The importance of planning a retirement exit strategy is all important for business owners. Adrian Shandley goes through the different options available to ensure a smooth progression
Some years ago somebody said to me "Everything has a natural life, it is important to realise when the natural life is over and move on." This is true of everything; but is especially true for owners of small businesses.
When you have given a large part of your life to a business it is quite understandable that you are reluctant to let go of the reins and retire. However, failure to recognise the fact that the time has come for a business owner to step down and hand over the business can be a very damaging mistake.
People who go on too long running businesses become ineffective; they are less able to change in response to the market and innovation. Often this can lead to the stagnation or decline of a previously successful enterprise.
Recognising that it is time to retire is one thing, having a viable option to retire is quite another. Business owners have often been too busy working 'in the business' and have forgotten to work 'on the business' and make their succession plans.
The recent changes in capital gains tax will have a far reaching effect on those retiring from a business or company and the taxation burden is undoubtedly going to increase. With the abolition of taper relief and indexation allowances, this government has managed to achieve something that no other government has attempted, in that they are effectively taxing inflation. No longer are we allowed to raise the original purchase price of an asset or a business in line with inflation before the taxable gain is calculated.
There has, however, been one concession to the owners of small to medium sized businesses, and that is the fact that the government has allowed entrepreneurs to claim 'entrepreneurs relief'.
Entrepreneurs relief allows individuals to claim up to £1,000,000 of taxable gains at a rate of 10% taxation. When the abolition of taper relief and indexation is considered, this still represents a hefty rise in the tax payable on the first £1,000,000 of gains. Furthermore, this allowance is a lifetime allowance and does little to help the serial entrepreneur. Gains over £1,000,000 will be taxed at a flat rate of 18%, but it is my suspicion that this is just an initial starting rate of tax and the 18% figure will rise in future years as the budget deficit gets worse.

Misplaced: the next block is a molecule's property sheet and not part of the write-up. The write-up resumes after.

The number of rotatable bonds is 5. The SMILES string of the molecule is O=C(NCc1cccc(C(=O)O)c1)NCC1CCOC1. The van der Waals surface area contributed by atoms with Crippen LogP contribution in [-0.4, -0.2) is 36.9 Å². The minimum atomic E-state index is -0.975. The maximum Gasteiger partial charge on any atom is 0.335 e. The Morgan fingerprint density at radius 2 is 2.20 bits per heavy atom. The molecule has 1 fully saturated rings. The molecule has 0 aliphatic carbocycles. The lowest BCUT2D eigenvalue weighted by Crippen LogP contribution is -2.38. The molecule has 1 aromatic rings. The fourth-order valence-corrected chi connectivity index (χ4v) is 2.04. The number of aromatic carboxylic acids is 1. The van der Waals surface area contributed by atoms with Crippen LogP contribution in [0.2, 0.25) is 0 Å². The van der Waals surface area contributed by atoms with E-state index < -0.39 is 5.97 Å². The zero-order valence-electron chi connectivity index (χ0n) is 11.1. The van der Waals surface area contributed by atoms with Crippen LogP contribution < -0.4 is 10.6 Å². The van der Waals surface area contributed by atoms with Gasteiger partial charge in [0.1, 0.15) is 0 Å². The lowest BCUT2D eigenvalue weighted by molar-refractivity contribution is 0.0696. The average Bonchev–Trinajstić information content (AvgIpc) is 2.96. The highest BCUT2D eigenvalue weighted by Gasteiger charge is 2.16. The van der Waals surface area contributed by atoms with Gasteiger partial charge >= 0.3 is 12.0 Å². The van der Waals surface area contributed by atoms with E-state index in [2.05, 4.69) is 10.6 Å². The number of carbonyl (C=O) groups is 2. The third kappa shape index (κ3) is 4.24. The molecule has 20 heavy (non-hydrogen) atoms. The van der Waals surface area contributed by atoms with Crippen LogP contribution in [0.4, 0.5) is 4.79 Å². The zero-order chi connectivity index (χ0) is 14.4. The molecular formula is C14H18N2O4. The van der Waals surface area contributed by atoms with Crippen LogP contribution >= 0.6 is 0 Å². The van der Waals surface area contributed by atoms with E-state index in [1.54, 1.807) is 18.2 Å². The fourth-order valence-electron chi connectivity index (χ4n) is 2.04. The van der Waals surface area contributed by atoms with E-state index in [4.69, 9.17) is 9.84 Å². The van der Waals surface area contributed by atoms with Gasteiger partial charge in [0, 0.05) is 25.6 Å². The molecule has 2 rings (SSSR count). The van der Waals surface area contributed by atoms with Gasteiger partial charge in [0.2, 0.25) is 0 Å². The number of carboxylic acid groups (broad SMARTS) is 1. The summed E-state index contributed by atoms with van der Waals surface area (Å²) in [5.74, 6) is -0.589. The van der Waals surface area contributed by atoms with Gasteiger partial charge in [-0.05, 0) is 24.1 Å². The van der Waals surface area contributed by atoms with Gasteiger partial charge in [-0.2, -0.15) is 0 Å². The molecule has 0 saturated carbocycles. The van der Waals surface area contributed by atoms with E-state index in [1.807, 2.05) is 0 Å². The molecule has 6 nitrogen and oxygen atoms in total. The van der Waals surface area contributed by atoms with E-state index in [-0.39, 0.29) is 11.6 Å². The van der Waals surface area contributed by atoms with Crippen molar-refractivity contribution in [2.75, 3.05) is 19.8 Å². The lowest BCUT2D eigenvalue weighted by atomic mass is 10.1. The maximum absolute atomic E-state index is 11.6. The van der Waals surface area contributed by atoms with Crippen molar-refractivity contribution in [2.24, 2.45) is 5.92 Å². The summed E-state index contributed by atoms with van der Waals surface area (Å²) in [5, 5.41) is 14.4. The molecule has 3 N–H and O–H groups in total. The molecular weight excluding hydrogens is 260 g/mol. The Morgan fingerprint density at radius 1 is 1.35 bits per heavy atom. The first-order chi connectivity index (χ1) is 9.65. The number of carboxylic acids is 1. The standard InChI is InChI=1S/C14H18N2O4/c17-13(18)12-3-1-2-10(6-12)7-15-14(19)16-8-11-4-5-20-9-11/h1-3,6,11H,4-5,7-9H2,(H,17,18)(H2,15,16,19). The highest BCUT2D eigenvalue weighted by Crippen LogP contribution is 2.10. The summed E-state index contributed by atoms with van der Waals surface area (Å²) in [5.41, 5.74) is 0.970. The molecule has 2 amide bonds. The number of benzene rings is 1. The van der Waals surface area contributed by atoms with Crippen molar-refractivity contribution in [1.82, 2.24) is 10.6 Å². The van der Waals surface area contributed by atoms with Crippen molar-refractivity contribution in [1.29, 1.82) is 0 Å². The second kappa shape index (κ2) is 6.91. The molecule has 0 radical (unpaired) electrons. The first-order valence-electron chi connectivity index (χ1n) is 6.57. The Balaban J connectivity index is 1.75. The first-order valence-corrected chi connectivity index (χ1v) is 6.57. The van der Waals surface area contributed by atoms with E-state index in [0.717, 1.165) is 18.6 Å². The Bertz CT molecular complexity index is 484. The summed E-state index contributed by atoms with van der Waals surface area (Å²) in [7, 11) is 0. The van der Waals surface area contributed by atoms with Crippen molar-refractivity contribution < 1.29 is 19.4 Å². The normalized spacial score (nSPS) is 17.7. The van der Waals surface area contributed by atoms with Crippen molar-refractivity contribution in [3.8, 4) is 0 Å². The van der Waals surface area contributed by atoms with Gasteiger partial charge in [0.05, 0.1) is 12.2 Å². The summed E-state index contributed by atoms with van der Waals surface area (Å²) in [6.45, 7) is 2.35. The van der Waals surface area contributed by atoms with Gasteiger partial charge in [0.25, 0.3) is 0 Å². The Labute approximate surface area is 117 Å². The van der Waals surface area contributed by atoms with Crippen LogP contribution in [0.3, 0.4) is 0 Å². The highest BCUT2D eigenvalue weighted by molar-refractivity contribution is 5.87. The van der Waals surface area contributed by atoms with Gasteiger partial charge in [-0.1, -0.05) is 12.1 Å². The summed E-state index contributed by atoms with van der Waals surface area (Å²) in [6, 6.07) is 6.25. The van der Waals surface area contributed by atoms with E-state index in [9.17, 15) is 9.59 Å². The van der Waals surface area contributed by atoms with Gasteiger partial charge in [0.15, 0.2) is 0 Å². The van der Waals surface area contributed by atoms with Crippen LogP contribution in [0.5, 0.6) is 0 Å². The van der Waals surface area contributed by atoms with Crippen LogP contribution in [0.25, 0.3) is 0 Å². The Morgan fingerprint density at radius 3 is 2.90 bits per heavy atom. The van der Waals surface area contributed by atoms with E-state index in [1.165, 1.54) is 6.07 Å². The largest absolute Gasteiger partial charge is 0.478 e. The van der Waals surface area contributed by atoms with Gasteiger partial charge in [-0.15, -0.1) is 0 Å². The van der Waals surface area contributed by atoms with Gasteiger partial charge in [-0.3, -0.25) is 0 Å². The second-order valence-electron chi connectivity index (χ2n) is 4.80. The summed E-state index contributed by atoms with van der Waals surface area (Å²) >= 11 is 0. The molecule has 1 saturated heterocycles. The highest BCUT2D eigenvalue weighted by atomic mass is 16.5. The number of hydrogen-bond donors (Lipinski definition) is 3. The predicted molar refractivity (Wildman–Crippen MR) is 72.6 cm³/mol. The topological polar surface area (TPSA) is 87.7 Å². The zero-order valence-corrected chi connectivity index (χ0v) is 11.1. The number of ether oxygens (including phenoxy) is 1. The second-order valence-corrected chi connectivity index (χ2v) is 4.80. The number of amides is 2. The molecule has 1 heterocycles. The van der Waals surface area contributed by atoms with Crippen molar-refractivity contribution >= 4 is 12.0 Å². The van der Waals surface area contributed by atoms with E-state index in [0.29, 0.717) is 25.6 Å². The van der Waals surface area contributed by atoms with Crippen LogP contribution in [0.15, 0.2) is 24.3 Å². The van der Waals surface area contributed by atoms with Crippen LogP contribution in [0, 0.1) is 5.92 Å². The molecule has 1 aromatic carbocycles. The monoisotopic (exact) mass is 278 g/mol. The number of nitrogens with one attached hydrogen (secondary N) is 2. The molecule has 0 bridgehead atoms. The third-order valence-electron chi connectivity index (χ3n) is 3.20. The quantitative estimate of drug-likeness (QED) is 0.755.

So, it has never been more important to plan your exit from your business, but the exit routes are fraught with problems.
One of the most common examples is a family run business which is structured as a partnership, often employing a number of close family members. One of the biggest mistakes that entrepreneurs make is assuming that their children will have the same flair for business that they do. In the majority of cases this is simply not the case and children are often found to have much less business acumen than perhaps their parents did. This in itself can cause serious problems for the business owner who wants to hand his business to his children and still continue to draw an income; effectively a 'pension'. Most parents do not want to charge their children large amounts of money to buy the family business because it would result in financial hardship for the children (servicing the loan) and compound any inheritance tax problem on the estates of the parents.
It is all well and good handing over the reins of the family business to the children, assuming an income will be paid to you for the long term, but what happens when the children mismanage the business, resulting in your 'pension' disappearing?
All too often business owners have been too busy to look after their own financial affairs because the bulk of their time has been spent building up their business. All too often there simply hasn't been the money to pay into pensions during a working lifetime, and all too many people consider that "my business is my pension". So the method of disposal or sale of the business can have serious long term consequences.
If the business is not a family concern and the children are not interested in taking over the business, then in most cases a sale or merger is the best route, but in either case this has to be planned a good number of years ahead of the intended total retirement date. With a sale or a merger it is common for the new owners to insist on a period of consultancy to ensure a smooth transition and hand over.